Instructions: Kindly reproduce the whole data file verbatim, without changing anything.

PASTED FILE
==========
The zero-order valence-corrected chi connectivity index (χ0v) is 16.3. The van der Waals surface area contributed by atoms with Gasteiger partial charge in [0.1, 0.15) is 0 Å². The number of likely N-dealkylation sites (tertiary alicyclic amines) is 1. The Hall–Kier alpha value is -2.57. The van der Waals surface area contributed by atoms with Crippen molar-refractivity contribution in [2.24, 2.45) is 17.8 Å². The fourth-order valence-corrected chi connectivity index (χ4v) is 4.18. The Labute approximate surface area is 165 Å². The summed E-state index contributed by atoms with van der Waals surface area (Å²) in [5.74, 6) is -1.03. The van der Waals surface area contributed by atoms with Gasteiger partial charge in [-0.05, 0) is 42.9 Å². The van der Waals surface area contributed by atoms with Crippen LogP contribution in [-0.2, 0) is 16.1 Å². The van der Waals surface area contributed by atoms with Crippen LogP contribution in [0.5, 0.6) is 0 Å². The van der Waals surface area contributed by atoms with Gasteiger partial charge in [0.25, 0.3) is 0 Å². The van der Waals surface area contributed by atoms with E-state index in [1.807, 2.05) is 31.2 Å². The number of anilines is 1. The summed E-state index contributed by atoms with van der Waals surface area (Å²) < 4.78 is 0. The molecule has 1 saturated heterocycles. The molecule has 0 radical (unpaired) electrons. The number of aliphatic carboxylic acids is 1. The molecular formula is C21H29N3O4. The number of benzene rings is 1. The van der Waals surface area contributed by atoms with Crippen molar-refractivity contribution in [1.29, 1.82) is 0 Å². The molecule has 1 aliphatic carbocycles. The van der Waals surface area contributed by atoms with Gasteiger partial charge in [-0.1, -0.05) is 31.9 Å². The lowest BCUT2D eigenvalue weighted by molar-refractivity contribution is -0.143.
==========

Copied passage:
The zero-order valence-corrected chi connectivity index (χ0v) is 16.3. The van der Waals surface area contributed by atoms with Gasteiger partial charge in [0.1, 0.15) is 0 Å². The number of likely N-dealkylation sites (tertiary alicyclic amines) is 1. The Hall–Kier alpha value is -2.57. The van der Waals surface area contributed by atoms with Crippen molar-refractivity contribution in [2.24, 2.45) is 17.8 Å². The fourth-order valence-corrected chi connectivity index (χ4v) is 4.18. The Labute approximate surface area is 165 Å². The summed E-state index contributed by atoms with van der Waals surface area (Å²) in [5.74, 6) is -1.03. The van der Waals surface area contributed by atoms with Gasteiger partial charge in [-0.05, 0) is 42.9 Å². The van der Waals surface area contributed by atoms with Crippen LogP contribution in [-0.2, 0) is 16.1 Å². The van der Waals surface area contributed by atoms with Crippen LogP contribution in [0.5, 0.6) is 0 Å². The van der Waals surface area contributed by atoms with Gasteiger partial charge in [0.25, 0.3) is 0 Å². The van der Waals surface area contributed by atoms with E-state index in [1.807, 2.05) is 31.2 Å². The number of anilines is 1. The summed E-state index contributed by atoms with van der Waals surface area (Å²) < 4.78 is 0. The molecule has 1 saturated heterocycles. The molecule has 0 radical (unpaired) electrons. The number of aliphatic carboxylic acids is 1. The molecular formula is C21H29N3O4. The number of benzene rings is 1. The van der Waals surface area contributed by atoms with Crippen molar-refractivity contribution in [1.29, 1.82) is 0 Å². The molecule has 1 aliphatic carbocycles. The van der Waals surface area contributed by atoms with Gasteiger partial charge in [-0.1, -0.05) is 31.9 Å². The lowest BCUT2D eigenvalue weighted by molar-refractivity contribution is -0.143.